Kayaking across the split can be very fun and the scenery is beautiful. It can also be very entertaining especially if you know nothing about the functionality of a kayak. I learned that they are very heavy when the fill with water in the hull and almost impossible to float. That being said, one should not try to drag them to shore and dump them out. It will not be successful. Thankfully someone told us about the plug in the hull and that is should be in place prior to attempting kayaking. It was fun and short lived (thank god) and a lot of work.
For something different to do, kayak along the shore of the north island. This would be a treat for bird lovers especially – we saw many egrets and herons. Many hotels have kayaks their guests can use for free, and rent them to the general public. We crossed the Split and paddled up the west side of the northern part of the island, which is mostly uninhabited. The shoreline is a tangle of mangroves and looks pretty inaccessible, except for a couple of docks along the way. It looks just like my idea of the Mosquite Coast (and was indeed called that), but fortunately minus actual mosquitoes!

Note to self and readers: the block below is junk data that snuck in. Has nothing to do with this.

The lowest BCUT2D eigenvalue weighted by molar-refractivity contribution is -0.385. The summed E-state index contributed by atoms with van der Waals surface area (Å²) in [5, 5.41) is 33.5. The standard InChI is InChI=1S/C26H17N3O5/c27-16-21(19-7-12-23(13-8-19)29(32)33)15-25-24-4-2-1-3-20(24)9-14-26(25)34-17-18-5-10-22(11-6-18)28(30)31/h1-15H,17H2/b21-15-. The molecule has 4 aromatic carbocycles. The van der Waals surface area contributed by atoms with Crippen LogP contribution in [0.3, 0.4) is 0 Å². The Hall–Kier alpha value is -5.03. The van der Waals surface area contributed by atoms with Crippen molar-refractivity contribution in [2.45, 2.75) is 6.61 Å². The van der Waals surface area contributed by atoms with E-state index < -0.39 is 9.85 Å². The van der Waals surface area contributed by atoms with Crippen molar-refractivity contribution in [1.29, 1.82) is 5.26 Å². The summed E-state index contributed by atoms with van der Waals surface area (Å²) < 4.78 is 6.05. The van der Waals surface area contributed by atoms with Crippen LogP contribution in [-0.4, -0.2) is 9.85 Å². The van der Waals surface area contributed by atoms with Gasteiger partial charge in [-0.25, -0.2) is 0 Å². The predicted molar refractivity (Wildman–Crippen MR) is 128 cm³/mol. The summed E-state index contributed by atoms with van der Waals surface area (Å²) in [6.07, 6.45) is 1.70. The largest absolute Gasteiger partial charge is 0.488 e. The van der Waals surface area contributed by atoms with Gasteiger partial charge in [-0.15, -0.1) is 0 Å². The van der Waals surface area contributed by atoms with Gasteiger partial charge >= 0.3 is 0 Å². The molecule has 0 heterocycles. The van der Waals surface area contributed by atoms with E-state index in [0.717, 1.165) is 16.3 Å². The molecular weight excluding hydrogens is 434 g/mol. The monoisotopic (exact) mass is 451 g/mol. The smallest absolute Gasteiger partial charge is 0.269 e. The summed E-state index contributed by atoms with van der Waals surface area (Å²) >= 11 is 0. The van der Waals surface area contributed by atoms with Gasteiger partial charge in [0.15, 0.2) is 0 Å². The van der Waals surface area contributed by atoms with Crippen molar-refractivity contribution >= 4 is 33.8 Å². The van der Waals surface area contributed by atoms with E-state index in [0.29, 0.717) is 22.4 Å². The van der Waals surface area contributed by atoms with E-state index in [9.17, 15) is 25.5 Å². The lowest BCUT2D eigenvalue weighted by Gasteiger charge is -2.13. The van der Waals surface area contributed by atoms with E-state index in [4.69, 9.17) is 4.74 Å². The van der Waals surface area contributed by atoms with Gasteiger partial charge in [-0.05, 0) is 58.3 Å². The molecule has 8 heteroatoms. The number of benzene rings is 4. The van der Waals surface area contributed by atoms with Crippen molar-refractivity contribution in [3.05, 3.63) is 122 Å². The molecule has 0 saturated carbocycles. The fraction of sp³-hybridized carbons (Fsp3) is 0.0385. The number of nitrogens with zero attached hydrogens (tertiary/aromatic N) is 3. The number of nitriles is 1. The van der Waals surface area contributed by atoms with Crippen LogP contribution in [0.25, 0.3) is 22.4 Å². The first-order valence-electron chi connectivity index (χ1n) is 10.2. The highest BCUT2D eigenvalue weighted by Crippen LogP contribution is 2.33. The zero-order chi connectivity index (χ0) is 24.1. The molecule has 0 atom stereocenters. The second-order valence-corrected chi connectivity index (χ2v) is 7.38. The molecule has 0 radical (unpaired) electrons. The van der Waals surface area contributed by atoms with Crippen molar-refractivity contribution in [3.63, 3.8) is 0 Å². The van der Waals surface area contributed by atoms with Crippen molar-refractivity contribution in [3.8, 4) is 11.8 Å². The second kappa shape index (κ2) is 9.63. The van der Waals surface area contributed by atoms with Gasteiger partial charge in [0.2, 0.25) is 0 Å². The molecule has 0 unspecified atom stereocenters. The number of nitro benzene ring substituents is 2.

We came across this little hut in the water not long after we crossed the Split and started paddling north. Looks like it's gone to the birds.
The island was actually a lot longer but it was divided in two by hurricane Hattie in 1961. Most of the northern island is a nature reserve today, and there is almost nothing built there. One day you should rent a kayak or canoe and go paddling around the island. It really feels like you are in a National Geographic documentary when you are paddling around the mangrovetrees on the island with plenty of fishes jumping around the boat. Bring a snorkelmask, water and some food and you have a great day out.